Introduction

Translocations of wild and captive-bred or captive-reared animals are carried out as a conservation management tool to reintroduce new populations in areas of historical range or to supplement existing populations for demographic or genetic benefits (IUCN, 1998), and success is typically measured in terms of the survival of founders (Seddon, 1999). However, survival per se does not necessarily assure success if survivors fail to breed or augment a target population. Long-distance post-release movements may undermine translocation objectives if surviving animals end up in inappropriate areas where they are unable to breed or do not benefit populations in need of augmentation (Skjelseth et al., 2007). Significant movements away from the release site have been recorded in a number of translocation projects: wolves Canis lupus (Fritts et al., 1984), palila Loxioides bailleui, a Hawaiian honeycreeper (Fancy et al., 1997), noisy miners Manorin melanocephala (Clarke & Schedvin, 1997), California ground squirrels Spermophilus beecheyi (Van Vuren et al., 1997), carnivores (Miller et al., 1999) and swift foxes Vulpes velox (Moehrenschlager & Macdonald, 2003).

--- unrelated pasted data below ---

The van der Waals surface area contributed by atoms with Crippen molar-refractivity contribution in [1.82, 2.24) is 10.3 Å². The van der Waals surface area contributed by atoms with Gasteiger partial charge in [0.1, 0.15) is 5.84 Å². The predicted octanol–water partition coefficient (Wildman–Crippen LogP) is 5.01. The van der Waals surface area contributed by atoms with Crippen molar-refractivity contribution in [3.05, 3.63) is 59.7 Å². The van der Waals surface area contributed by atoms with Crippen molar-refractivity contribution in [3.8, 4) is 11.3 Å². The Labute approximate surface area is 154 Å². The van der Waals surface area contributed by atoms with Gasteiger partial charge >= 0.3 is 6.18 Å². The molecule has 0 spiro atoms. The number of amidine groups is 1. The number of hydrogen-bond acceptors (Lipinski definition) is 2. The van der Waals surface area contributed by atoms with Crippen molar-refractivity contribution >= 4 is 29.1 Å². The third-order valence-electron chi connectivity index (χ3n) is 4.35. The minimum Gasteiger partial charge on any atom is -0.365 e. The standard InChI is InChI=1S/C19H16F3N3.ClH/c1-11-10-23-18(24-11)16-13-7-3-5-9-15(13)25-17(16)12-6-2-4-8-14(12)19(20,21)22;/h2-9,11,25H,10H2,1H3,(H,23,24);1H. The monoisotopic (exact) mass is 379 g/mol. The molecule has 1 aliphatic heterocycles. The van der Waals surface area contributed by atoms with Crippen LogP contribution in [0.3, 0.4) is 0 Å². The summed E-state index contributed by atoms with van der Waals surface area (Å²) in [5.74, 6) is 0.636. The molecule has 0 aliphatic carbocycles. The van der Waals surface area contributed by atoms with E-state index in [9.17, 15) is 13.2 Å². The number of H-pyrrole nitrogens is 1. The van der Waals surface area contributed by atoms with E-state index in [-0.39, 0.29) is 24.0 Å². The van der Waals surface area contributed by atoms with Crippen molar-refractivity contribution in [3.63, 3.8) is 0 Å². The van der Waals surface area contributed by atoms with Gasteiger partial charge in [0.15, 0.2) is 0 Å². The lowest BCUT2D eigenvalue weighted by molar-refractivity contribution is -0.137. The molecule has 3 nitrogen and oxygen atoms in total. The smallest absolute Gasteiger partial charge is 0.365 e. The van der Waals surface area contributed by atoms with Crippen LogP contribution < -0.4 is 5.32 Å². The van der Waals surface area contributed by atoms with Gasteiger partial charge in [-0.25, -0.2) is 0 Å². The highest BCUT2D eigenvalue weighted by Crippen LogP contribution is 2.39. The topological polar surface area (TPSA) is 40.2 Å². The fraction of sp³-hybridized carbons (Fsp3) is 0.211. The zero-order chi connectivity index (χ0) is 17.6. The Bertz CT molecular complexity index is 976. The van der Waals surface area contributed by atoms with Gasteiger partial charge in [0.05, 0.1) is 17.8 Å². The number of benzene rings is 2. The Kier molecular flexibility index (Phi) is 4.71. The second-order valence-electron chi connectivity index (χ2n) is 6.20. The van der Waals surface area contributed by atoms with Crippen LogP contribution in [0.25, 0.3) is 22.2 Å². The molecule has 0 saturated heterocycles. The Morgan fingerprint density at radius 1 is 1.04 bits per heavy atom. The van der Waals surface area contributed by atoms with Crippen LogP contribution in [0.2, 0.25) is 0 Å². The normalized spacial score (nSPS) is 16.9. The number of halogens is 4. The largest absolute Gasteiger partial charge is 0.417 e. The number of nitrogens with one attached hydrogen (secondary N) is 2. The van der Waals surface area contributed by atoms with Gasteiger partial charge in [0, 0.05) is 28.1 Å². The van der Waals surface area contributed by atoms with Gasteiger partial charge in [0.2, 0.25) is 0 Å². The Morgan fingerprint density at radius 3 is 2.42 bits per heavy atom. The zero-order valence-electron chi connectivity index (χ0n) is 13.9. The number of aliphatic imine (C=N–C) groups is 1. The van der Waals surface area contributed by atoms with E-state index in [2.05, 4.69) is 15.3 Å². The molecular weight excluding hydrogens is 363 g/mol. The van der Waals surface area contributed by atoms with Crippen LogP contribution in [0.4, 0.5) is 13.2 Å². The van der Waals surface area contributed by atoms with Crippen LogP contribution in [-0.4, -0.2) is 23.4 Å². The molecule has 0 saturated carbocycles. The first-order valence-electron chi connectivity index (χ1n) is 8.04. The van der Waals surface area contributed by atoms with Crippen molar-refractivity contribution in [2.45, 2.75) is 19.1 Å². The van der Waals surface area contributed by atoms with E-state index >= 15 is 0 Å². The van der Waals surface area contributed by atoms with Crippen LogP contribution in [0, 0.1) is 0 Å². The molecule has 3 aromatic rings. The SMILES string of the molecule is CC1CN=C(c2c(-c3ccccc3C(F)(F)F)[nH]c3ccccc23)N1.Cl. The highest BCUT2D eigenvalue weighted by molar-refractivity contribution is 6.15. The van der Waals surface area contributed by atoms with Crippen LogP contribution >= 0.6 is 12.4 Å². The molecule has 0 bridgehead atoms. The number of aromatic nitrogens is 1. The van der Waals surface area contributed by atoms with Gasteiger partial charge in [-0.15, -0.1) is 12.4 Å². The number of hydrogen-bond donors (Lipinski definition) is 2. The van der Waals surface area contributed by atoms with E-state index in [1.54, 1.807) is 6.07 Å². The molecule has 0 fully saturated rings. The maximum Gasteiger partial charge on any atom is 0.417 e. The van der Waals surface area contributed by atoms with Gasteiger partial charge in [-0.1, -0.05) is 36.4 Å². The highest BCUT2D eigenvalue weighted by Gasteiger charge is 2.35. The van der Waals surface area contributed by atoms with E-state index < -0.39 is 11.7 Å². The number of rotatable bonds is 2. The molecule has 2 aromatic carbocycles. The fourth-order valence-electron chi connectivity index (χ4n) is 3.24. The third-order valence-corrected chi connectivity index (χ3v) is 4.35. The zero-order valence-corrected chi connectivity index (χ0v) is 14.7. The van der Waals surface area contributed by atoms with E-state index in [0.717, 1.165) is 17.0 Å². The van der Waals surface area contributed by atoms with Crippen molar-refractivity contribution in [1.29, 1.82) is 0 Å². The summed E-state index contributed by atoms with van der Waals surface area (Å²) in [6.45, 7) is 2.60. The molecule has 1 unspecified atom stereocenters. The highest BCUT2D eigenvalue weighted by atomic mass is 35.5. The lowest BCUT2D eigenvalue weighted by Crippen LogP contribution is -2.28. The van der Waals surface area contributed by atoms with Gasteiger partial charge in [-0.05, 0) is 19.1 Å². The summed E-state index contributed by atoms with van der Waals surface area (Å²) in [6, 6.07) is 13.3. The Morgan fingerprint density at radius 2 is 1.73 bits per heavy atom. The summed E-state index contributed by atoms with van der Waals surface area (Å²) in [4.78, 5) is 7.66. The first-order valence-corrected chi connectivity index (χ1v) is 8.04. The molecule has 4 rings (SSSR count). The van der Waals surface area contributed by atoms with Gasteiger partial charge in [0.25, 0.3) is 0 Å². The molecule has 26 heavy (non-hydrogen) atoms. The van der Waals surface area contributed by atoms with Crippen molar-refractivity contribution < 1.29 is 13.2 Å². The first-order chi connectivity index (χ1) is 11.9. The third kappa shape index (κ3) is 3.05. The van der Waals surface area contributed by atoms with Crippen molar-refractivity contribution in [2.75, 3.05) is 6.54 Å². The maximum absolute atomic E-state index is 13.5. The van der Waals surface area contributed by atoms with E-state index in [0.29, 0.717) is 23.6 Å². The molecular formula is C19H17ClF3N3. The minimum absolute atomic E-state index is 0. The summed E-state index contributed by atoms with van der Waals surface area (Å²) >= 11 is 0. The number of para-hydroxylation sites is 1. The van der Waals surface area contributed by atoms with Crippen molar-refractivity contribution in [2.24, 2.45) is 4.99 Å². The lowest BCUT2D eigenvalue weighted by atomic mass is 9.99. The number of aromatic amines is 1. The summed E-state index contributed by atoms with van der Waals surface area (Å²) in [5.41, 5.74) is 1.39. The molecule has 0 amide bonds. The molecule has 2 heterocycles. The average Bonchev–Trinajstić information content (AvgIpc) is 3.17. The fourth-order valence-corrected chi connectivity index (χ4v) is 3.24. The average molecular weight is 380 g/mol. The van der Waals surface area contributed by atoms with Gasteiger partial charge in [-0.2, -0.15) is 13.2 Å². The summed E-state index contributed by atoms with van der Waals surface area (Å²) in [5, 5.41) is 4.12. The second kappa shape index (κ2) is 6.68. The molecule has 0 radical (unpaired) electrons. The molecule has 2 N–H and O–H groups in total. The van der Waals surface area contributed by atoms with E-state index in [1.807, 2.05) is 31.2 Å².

Mobile species are continuously faced with the option of remaining where they are or taking a risk and leaving to search for better conditions or opportunities elsewhere (Stenseth & Lidicker, 1992). Much of the intraspecific variation in natal and breeding dispersal in animals can be explained by individual differences in physiological (Snoeijs et al., 2004; Haag et al., 2005), morphological and behavioural traits (Aragón et al., 2006; Skjelseth et al., 2007). Propensity to disperse appears to be condition dependent and triggered by clues such as resource availability/quality, population density, social interactions with the existing population as well as other members of the release group, and interspecific interactions such as predation, competition and parasitism (Stenseth & Lidicker, 1992; Ims & Hjermann, 2001; Skjelseth et al., 2007).